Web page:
You, our readers, asked for it and we're happy to oblige! Designer and teacher Heather Lodinsky joins us for a new article on understanding the fundamentals of your knitting.
Knowing exactly where you are in a knitting project requires knowing where you have been. “Reading” your stitches by identifying a knit versus a purl stitch is helpful in showing you where you are in a stitch pattern. In the last article I wrote, I showed how to identify the stitches already worked to know where you are in your knitting.
Sometimes no matter how hard I try, I can easily lose track of which row I am working in a pattern. Life happens—the phone rings, we get talking or we just have to leave our knitting for some reason. Then I come back to my knitting and…what row was I working? There are various tools out there to help us keep track of our rows. Row counters exist that either attach to your needle, or need to be clicked and there are even “counting boards” where pegs are moved to show what row we are working. Even the simple “hash mark” on a piece of paper works well, but there is still that human element of just plain forgetting to mark the paper, move the peg or click the counter to the next number. As a knitting teacher, one of the most common questions I am asked is: “What row am I on?”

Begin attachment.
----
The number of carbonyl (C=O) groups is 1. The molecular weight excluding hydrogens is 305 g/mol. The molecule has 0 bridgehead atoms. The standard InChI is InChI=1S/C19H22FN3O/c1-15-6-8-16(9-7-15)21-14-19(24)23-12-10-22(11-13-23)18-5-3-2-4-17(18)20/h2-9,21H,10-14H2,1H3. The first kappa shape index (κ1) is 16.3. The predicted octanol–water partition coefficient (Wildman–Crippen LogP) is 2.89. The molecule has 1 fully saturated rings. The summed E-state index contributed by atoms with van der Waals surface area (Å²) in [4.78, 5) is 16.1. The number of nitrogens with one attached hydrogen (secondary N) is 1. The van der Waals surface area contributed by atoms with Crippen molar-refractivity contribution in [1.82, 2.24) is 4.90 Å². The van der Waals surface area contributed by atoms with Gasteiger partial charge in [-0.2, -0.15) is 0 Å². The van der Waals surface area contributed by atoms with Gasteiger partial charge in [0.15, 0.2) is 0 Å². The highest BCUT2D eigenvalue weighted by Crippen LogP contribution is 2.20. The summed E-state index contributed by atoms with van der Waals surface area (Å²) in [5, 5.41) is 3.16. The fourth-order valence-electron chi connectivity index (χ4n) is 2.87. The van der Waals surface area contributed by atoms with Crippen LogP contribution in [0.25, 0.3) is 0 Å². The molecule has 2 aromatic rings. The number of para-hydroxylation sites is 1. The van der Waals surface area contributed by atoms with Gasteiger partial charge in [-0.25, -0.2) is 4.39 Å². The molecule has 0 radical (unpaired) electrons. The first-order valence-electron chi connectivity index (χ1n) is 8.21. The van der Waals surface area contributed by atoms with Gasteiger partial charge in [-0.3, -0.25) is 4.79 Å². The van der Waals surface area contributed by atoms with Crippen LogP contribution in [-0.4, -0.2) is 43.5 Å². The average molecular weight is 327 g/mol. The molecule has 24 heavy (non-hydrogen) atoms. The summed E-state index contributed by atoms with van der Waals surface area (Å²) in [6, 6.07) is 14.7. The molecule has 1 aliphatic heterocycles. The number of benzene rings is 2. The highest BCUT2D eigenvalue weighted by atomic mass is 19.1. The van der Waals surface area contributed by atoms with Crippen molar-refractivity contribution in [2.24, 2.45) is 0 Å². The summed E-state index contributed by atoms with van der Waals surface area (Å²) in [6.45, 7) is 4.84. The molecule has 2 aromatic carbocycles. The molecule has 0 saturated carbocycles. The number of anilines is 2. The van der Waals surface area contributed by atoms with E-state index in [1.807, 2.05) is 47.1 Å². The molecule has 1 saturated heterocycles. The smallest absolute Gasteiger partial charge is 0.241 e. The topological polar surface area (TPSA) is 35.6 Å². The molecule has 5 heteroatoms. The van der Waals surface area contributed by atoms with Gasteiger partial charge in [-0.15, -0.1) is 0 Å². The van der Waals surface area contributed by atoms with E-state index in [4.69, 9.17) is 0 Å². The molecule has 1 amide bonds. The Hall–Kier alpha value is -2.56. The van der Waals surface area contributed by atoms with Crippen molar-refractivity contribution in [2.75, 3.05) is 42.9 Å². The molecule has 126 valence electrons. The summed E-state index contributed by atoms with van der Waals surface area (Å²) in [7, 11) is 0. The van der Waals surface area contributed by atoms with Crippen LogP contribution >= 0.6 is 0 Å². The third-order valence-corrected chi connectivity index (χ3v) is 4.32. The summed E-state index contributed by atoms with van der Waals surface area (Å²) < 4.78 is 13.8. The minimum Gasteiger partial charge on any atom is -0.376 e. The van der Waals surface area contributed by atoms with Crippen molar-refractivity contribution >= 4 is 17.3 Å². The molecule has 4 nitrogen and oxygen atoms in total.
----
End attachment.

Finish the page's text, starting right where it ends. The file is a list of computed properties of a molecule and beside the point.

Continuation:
A skill as important as identifying your stitches is the ability to count your rows without a “counter”. The best way to count stitches is by first identifying a stitch and then being able to count stitches up and down, which will tell us how many rows we have done and what row we need to work next.
Counting Rows in Stockinette Stitch
Lets’s first look at stockinette stitch – which, when we are working a flat piece, is knitted on the right side of the fabric and purled on the wrong side. First, we have to be able to identify a “knit” stitch. Look closely at the right side of stockinette stitch and see that a knit stitch looks like a “V”. This is what we are looking for in order to help us count our rows.